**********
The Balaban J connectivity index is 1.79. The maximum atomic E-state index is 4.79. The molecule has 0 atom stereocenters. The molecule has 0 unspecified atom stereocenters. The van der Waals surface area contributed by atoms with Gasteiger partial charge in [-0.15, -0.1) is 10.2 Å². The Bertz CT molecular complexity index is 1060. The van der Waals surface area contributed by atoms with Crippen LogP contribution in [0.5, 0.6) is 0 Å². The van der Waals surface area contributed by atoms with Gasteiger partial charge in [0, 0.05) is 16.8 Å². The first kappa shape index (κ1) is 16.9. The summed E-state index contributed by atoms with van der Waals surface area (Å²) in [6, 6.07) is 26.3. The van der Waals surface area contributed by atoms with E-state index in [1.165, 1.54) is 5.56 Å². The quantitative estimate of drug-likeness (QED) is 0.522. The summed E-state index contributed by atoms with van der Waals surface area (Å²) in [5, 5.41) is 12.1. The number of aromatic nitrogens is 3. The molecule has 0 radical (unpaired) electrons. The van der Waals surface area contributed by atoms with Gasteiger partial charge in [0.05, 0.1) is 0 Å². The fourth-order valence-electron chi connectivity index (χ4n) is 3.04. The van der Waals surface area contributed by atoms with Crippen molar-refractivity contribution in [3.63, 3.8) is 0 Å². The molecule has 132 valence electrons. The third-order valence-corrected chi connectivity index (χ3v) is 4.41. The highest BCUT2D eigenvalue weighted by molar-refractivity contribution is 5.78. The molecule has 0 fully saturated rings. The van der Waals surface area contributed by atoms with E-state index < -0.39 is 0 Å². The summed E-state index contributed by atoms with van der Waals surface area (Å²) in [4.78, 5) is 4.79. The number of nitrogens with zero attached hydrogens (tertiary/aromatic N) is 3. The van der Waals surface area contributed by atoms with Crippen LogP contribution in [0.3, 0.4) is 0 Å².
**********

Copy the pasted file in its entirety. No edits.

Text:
The Balaban J connectivity index is 1.79. The maximum atomic E-state index is 4.79. The molecule has 0 atom stereocenters. The molecule has 0 unspecified atom stereocenters. The van der Waals surface area contributed by atoms with Gasteiger partial charge in [-0.15, -0.1) is 10.2 Å². The Bertz CT molecular complexity index is 1060. The van der Waals surface area contributed by atoms with Crippen LogP contribution in [0.5, 0.6) is 0 Å². The van der Waals surface area contributed by atoms with Gasteiger partial charge in [0, 0.05) is 16.8 Å². The first kappa shape index (κ1) is 16.9. The summed E-state index contributed by atoms with van der Waals surface area (Å²) in [6, 6.07) is 26.3. The van der Waals surface area contributed by atoms with E-state index in [1.165, 1.54) is 5.56 Å². The quantitative estimate of drug-likeness (QED) is 0.522. The summed E-state index contributed by atoms with van der Waals surface area (Å²) in [5, 5.41) is 12.1. The number of aromatic nitrogens is 3. The molecule has 0 radical (unpaired) electrons. The van der Waals surface area contributed by atoms with Gasteiger partial charge in [0.05, 0.1) is 0 Å². The fourth-order valence-electron chi connectivity index (χ4n) is 3.04. The van der Waals surface area contributed by atoms with Crippen molar-refractivity contribution in [3.63, 3.8) is 0 Å². The molecule has 132 valence electrons. The third-order valence-corrected chi connectivity index (χ3v) is 4.41. The highest BCUT2D eigenvalue weighted by molar-refractivity contribution is 5.78. The molecule has 0 fully saturated rings. The van der Waals surface area contributed by atoms with E-state index < -0.39 is 0 Å². The summed E-state index contributed by atoms with van der Waals surface area (Å²) in [4.78, 5) is 4.79. The number of nitrogens with zero attached hydrogens (tertiary/aromatic N) is 3. The van der Waals surface area contributed by atoms with Crippen LogP contribution in [0.3, 0.4) is 0 Å².